CNBC: Soros Rumor Kills Australian Dollar's Rally

Tuesday, 07 May 2013 10:40 AM

By Glenn J. Kalinoski

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Australia's dollar took a hit following a report that George Soros may be shorting the currency.

CNBC said the currency, also known as the "Aussie," lost 0.6 percent Monday after the Sydney Morning Herald reported bets amounting to $1 billion were placed via Singapore and Hong Kong, "believed to be by Soros Fund Management."

CNBC stated that it has not been able to independently confirm the rumor.

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"This can influence people's thinking, particularly private traders. Soros is a successful trader and when someone like him takes a view, many people re-examine their own views," said Ric Spooner, chief market analyst at CMC Markets Asia Pacific.

David Greene, senior corporate foreign-exchange dealer at Western Union Business Solutions in Sydney, said the rumored move by Soros, who shorted the British pound in 1992, could affect traders' long-term view of the currency.

"[Soros] is obviously very influential on currency markets. If markets get a whiff that he is intervening, people start paying attention," Greene said.

Paul Gambles, managing partner at advisory firm MBMG International, told CNBC last week that shorting the Aussie is the "trade of the century." He sees little reason for further upside.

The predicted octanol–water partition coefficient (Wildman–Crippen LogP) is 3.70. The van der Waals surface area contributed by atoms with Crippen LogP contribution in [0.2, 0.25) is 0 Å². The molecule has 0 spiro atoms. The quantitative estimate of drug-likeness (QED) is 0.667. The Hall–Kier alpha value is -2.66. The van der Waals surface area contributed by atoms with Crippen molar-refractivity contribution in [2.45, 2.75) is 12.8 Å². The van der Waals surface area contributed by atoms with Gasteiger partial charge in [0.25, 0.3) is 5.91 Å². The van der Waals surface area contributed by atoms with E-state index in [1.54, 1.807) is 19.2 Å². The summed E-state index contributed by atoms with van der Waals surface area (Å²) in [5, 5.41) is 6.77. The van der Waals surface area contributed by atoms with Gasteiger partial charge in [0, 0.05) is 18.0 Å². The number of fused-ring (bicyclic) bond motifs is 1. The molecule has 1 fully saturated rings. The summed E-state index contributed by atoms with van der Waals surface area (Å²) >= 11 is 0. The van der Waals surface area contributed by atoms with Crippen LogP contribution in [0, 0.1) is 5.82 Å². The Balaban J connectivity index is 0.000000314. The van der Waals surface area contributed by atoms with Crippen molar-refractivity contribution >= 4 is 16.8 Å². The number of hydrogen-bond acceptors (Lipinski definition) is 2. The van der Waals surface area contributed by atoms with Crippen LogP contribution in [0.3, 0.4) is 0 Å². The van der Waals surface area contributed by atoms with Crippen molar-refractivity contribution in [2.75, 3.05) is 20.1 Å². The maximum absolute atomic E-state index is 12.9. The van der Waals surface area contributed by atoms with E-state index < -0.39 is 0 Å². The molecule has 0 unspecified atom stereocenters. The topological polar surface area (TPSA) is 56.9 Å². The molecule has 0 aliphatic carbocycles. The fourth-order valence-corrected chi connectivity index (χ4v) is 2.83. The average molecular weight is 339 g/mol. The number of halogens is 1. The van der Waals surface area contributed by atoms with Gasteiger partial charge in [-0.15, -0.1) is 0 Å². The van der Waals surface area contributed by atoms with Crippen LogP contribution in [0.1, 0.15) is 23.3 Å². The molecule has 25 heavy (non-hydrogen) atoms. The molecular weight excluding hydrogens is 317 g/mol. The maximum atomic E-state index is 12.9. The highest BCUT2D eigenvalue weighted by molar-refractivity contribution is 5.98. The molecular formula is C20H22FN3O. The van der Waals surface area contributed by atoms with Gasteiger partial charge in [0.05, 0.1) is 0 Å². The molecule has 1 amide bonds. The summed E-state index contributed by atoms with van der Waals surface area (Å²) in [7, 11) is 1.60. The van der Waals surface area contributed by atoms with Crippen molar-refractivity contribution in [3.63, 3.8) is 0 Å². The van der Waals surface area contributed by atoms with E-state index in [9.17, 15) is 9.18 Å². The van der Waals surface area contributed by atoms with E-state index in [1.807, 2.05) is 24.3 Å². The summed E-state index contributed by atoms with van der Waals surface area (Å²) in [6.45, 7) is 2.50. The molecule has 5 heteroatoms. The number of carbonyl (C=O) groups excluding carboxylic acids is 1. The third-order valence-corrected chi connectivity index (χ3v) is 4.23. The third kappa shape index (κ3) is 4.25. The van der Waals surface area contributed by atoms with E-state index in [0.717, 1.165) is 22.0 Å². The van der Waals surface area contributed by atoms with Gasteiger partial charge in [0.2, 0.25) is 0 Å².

"[The] moderate growth outlook for the Australian economy and risks to Chinese growth" are key factors that could pressure the Aussie in the near term, Spooner said. "It has limited upside, particularly against the U.S. dollar. We see it moving back to 98 cents to the dollar over the course of the next few months."

Australia's currency has remained above parity against the U.S. dollar for most of the last two years. It has nearly doubled in value against the greenback since the low of $0.65 in October 2008.

The selling momentum continued Tuesday after the Reserve Bank of Australia reduced interest rates 0.25 percent to a record low 2.75 percent.

The Aussie declined 0.8 percent to $1.0171 after reaching $1.0165, the weakest level since March 4, according to Bloomberg News.

Soros placed a $10 billion bet against the U.K. pound in 1992 and became known as "the man who broke the Bank of England," CNBC reported.

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